January 25, 2018
COMPASS Compares Penumbra's Aspiration System to Stent Retrievers in Acute Ischemic Stroke
January 25, 2018—Penumbra, Inc. announced the presentation of results from the COMPASS trial, showing that the use of Penumbra's aspiration system was noninferior to stent retrievers for patients with acute ischemic stroke. The COMPASS trial was featured in the main event plenary session at ISC 2018: the International Stroke Conference held January 24–26 in Los Angeles, California.
According to the company, the independent, prospective, multicenter randomized trial adds to the growing body of evidence demonstrating that Penumbra's aspiration system is an effective frontline thrombectomy approach for acute ischemic stroke as part of the ADAPT (a direct aspiration first-pass technique) approach.
The COMPASS trial, comparing direct aspiration versus stent retriever use as a first approach, is an independent, prospective, randomized trial that compared mechanical thrombectomy with the ADAPT approach to stent retrievers in patients presenting with acute ischemic stroke within 6 hours of symptom onset.
The primary objective of the trial was to show that acute ischemic stroke patients, with appropriate image selection, treated with the ADAPT approach within 6 hours of symptom onset do not have inferior clinical outcomes to those treated with a first-line stent retriever with 90-day global disability assessed via the modified Rankin Scale (mRS) score and analyzed using success criteria of mRS 0 to 2.
The company-funded study enrolled 270 patients at 20 centers in the United States.
As summarized by Penumbra, the data showed that the ADAPT technique was noninferior to stent retrievers for treatment of large vessel occlusions: 52% of patients treated with Penumbra's aspiration system achieved the primary endpoint of mRS 0 to 2 at 90 days compared with 49% of patients treated with stent retrievers. Final revascularization rates were also similar for the two study arms: 92% of patients treated with ADAPT using Penumbra's aspiration system achieved modified treatment in cerebral infarction (mTICI) score 2b–3 revascularization compared to 89% with stent retrievers (P = .54). Moreover, the percentage of patients achieving TICI 3 was 38% for the ADAPT arm and 29% in the stent retriever arm (P = .15). The trial also revealed a nonsignificant trend in revascularization speed that favored aspiration with a 10-minute numeric advantage in achieving reperfusion success (P = .0194).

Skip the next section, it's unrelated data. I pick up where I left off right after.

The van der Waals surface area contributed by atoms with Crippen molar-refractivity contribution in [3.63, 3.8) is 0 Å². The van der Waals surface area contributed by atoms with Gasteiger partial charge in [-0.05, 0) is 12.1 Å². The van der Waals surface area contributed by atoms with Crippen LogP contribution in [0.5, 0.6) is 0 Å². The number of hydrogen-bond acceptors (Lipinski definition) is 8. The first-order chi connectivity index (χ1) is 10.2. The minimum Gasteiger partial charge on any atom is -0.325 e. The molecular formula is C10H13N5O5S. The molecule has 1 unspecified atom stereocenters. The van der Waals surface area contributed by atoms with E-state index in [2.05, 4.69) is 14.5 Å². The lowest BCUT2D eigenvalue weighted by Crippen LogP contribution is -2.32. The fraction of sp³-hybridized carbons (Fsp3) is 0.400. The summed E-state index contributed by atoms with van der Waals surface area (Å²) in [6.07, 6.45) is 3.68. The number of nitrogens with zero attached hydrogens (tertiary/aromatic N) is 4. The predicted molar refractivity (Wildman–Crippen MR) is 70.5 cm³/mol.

The secondary safety endpoints presented, including embolization in new territory and symptomatic intracranial hemorrhage, were not statistically different between the two arms.
Penumbra noted that the COMPASS trial reaffirmed the results of two previous multicenter randomized controlled trials—Penumbra's 3D trial and the independent ASTER trial—demonstrating improvements in procedure and technique while maintaining a strong safety profile and 90-day clinical outcomes for Penumbra's aspiration system.
In Penumbra's announcement, J Mocco, MD, commented, "The COMPASS trial met its primary objective, demonstrating that acute ischemic stroke patients treated with the ADAPT approach do not have inferior outcomes to those treated with a first-line stent retriever. An aspiration first approach to clot removal is now a proven approach for improving severe stroke patients' outcomes." Dr. Mocco is Vice Chair of Neurosurgery and Director, Cerebrovascular Center, Icahn School of Medicine at Mount Sinai in New York, New York.
COMPASS Principal Investigator Aquilla Turk, DO, added, "The COMPASS trial validates what we have believed for a long time: an aspiration first approach is very fast, effective, and safe. The preliminary results presented reinforce the metrics we experienced in single-arm studies that drove us to do this trial." Dr. Turk is Director of the Neurointerventional Surgery Section, Departments of Radiology and Neurosurgery, Medical University of South Carolina in Charleston, South Carolina.
Adnan Siddiqui, MD, stated, "In my mind, these two approaches not only show equivalent revascularization and outcomes but also are complementary. When used in conjunction, these approaches will open blood vessels and help improve the outcomes of the vast majority of patients with acute ischemic stroke." Dr. Siddiqui is Professor of Neurosurgery, Jacobs School of Medicine and Biomedical Sciences at the University at Buffalo in Buffalo, New York.